The sacral mass was composed of grossly soft to rubbery tissue, predominantly tan-pink in color with focal necrosis. It was adherent to the serosa of the rectum. Sections reveal numerous thin-walled and branching “staghorn” vessels surrounded by small ovoid to slightly fusiform cells with somewhat indistinct cytoplasmic borders (Figure 5). There was patchy CD-34 immunoreactivity (Figure 6), but CD-99, EMA, smooth muscle actin, beta-catenin, bcl-2, TLE-1, and S-100 stains were negative. Approximately twenty mitotic figures were present per ten high-power fields, and the proliferation index was be-

Figure 5. Numerous thin-walled, branching “staghorn” vessels are surrounded by small oval to slight fusiform cells with indistinct cell borders (Hematoxylin and eosin, 100×).

Figure 6. There is patchy CD34 immunoreactivity among the neoplastic cells, and the intervening vasculature serves as a positive internal control (CD34 IHC, 50×).

tween 10% and 20% by Ki-67 (Figure 7). Areas of necrosis were also readily apparent (Figure 8). These findings were consistent with malignant hemangiopericytoma (HPC).

3. Discussion

In his initial report in 1942, Stout described nine tumors as belonging to a new class of neoplasm, hemangiopericytoma [4,5]. Even within this initial cohort of nine, there were four separate varieties. In 1949, Stout examined an additional 25 cases of HPC, but again noted significant variability among these tumors in their size, shape, and intercellular connective tissue [6]. Ultimately, in 1953, Stout conceded that HPC could even be viewed as a diagnosis of exclusion [4]. With routine pathology not including immunohistochemistry until the 1980’s and with HPC and solitary fibrous tumor (SFT) being virtually

Figure 7. Within H&E stained sections, approximately twenty mitotic figures are present per ten high power fields (not shown). A proliferation index of between 10% - 20% is highlighted by Ki-67 immunostain in this lowmagnification view (Ki-67 IHC, 50×).

Figure 8. Several areas of necrosis are apparent at low magnification (Hematoxylin and eosin, 50×).

indistinguishable on light and electron microscopy, it is possible that previously assumed clinical characteristics of HPC have been a mischaracterization.

SFT was first described in 1870 as a neoplasm, typically of the pleura and of mesothelial origin. This was finally considered a unique entity in 1931 by Klemperer and Robin. Following recognition that SFT’s could originate anywhere in the body, the number reported increased exponentially in the 1990’s. Many tumors have progressively escaped from the broad definition of HPC over the past 10 years.

HPC and SFT are currently considered similar, if not identical neoplasms occupying ends of a morphologic spectrum [7]. The traditionally defined HPC is more cellular, with more rounded cells, and has a pericytic vascular arrangement. An SFT, by contrast, has more spindle-shaped cells and a more variable cellular arrangement, including the “patternless pattern”. Although “antler” or “staghorn” vessels are present in both HPC and SFT, increased hyalinization is suggestive of SFT. While a small subset of HPC’s express CD34, as they did in our case, SFT’s are more consistently positive and would be immunoreactive for some combination of CD99, bcl-2, EMA, and actin [8,9]. Prior prognostic estimates of recurrence and survival likely included a mix of both low and high malignant potential lesions.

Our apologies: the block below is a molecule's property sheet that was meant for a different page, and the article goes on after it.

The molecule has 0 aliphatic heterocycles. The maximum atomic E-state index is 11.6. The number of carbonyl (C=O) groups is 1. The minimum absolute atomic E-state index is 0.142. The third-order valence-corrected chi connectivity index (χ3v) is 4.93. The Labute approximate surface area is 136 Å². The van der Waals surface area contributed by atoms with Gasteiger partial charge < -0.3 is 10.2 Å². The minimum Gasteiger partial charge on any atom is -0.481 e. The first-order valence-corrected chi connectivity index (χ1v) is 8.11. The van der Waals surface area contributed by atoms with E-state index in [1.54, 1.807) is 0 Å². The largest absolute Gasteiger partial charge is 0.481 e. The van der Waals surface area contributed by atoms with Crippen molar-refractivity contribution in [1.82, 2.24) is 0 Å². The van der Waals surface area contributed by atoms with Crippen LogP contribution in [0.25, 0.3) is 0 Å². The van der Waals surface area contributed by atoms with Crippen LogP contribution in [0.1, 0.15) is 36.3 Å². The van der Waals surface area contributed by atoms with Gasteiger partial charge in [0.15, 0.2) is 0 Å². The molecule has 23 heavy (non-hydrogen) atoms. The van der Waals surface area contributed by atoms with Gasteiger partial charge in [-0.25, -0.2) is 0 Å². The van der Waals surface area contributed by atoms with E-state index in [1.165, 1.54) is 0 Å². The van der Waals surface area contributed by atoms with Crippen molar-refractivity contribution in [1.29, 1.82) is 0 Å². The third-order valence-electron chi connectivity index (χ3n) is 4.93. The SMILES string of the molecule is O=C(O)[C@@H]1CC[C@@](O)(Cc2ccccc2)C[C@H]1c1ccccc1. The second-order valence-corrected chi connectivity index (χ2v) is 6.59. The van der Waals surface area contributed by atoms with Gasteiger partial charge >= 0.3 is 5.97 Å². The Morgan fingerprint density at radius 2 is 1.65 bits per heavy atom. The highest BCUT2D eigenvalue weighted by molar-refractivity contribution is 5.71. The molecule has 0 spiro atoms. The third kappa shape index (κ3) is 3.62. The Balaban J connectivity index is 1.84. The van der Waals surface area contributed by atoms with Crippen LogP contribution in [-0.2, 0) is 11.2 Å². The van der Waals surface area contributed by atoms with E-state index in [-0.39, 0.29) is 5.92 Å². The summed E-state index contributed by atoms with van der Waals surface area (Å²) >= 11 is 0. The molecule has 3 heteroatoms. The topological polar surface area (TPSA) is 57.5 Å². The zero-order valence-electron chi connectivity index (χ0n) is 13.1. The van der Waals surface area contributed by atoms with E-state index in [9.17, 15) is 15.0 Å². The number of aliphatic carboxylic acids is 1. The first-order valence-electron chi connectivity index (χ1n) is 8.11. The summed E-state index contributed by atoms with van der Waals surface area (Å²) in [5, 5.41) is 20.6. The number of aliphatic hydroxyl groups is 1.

Most HPC’s are benign, but criteria for malignancy, originally proposed by Enzinger and Smith [10], include large size (>5 cm), increased mitotic rate (greater than or equal to 4 mitoses per 10 high-power fields), and the presence of necrosis or hemorrhage. All three of these features were present in this case.

Very similar criteria have been applied more recently to malignant SFT neoplasms [11]. Given that both individual cellular SFT and HPC have variable clinical phenotypes, perhaps a solely morphologic characterization will allow appropriate studies of prognosis, benefit from adjuvant modalities, and need for regional and/or systemic surveillance.

With regard to this case presentation, the patient’s intracranial neoplasm did show areas of necrosis and dense mitotic figures. Aggressive locoregional surveillance with MRI’s every 6 months and therapy with radiation therapy was pursued; the patient, however, had a distant recurrence. HPC can infrequently recur at remote sites from its primary lesion. The distribution of metastases is varied and unpredictable, with the most common sites for intracranial HPC being bone, liver, lung, CNS, and abdominal cavity in decreasing order [3]. Thus, surveillance for metastasis would be challenging and difficulty to tailor.

Sites of metastasis are varied and difficult to predict; this is the first report of intracranial HPC metastatic to the pelvis. Ultimately, applying the weighted criteria originally proposed by Enzinger in 1976 may be the most valuable in this case: any soft tissue neoplasm with focal areas of necrosis and packed with mitotic figures will have an aggressive pattern of behavior and should be treated as such.

3. Acknowledgements

The authors would like to thank Mary Kwakosky-Lawlor for her assistance in the editing and preparation of the bibliography of this review.


Conflicts of Interest

The authors declare no conflicts of interest.